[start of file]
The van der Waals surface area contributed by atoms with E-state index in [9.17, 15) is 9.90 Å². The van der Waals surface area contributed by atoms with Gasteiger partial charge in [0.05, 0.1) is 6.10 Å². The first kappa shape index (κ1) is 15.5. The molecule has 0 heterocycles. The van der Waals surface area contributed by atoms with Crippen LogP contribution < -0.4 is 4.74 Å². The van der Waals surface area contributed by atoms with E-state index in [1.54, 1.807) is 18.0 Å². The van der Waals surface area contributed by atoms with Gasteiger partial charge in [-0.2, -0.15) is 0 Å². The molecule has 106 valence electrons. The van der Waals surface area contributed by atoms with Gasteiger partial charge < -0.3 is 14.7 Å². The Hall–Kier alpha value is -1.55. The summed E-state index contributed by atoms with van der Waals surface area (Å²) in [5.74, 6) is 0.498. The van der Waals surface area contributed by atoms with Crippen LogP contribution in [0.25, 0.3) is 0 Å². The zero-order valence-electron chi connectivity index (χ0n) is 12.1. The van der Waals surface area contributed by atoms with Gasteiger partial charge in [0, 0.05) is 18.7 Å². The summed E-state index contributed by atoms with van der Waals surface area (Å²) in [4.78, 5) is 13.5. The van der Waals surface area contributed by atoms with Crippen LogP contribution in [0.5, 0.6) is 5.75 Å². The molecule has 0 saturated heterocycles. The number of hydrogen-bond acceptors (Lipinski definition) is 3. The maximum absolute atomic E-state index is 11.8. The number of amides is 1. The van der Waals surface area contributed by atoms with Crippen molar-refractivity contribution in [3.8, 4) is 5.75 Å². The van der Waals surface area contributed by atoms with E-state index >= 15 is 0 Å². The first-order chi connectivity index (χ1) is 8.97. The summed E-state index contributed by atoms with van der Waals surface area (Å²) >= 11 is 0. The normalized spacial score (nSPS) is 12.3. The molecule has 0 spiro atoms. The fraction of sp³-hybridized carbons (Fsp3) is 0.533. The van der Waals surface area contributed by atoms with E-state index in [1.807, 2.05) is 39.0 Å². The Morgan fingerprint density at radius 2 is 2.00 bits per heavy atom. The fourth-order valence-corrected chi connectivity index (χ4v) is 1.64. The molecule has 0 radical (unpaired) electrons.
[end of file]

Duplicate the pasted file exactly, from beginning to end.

The van der Waals surface area contributed by atoms with E-state index in [9.17, 15) is 9.90 Å². The van der Waals surface area contributed by atoms with Gasteiger partial charge in [0.05, 0.1) is 6.10 Å². The first kappa shape index (κ1) is 15.5. The molecule has 0 heterocycles. The van der Waals surface area contributed by atoms with Crippen LogP contribution < -0.4 is 4.74 Å². The van der Waals surface area contributed by atoms with E-state index in [1.54, 1.807) is 18.0 Å². The van der Waals surface area contributed by atoms with Gasteiger partial charge in [-0.2, -0.15) is 0 Å². The molecule has 106 valence electrons. The van der Waals surface area contributed by atoms with Gasteiger partial charge < -0.3 is 14.7 Å². The Hall–Kier alpha value is -1.55. The summed E-state index contributed by atoms with van der Waals surface area (Å²) in [5.74, 6) is 0.498. The van der Waals surface area contributed by atoms with Crippen LogP contribution in [0.25, 0.3) is 0 Å². The zero-order valence-electron chi connectivity index (χ0n) is 12.1. The van der Waals surface area contributed by atoms with Gasteiger partial charge in [0, 0.05) is 18.7 Å². The summed E-state index contributed by atoms with van der Waals surface area (Å²) in [4.78, 5) is 13.5. The van der Waals surface area contributed by atoms with Crippen LogP contribution in [0.5, 0.6) is 5.75 Å². The molecule has 0 saturated heterocycles. The number of hydrogen-bond acceptors (Lipinski definition) is 3. The maximum absolute atomic E-state index is 11.8. The number of amides is 1. The van der Waals surface area contributed by atoms with Crippen molar-refractivity contribution in [3.8, 4) is 5.75 Å². The van der Waals surface area contributed by atoms with E-state index >= 15 is 0 Å². The first-order chi connectivity index (χ1) is 8.97. The summed E-state index contributed by atoms with van der Waals surface area (Å²) >= 11 is 0. The normalized spacial score (nSPS) is 12.3. The molecule has 0 spiro atoms. The fraction of sp³-hybridized carbons (Fsp3) is 0.533. The van der Waals surface area contributed by atoms with E-state index in [1.807, 2.05) is 39.0 Å². The Morgan fingerprint density at radius 2 is 2.00 bits per heavy atom. The fourth-order valence-corrected chi connectivity index (χ4v) is 1.64. The molecule has 0 radical (unpaired) electrons.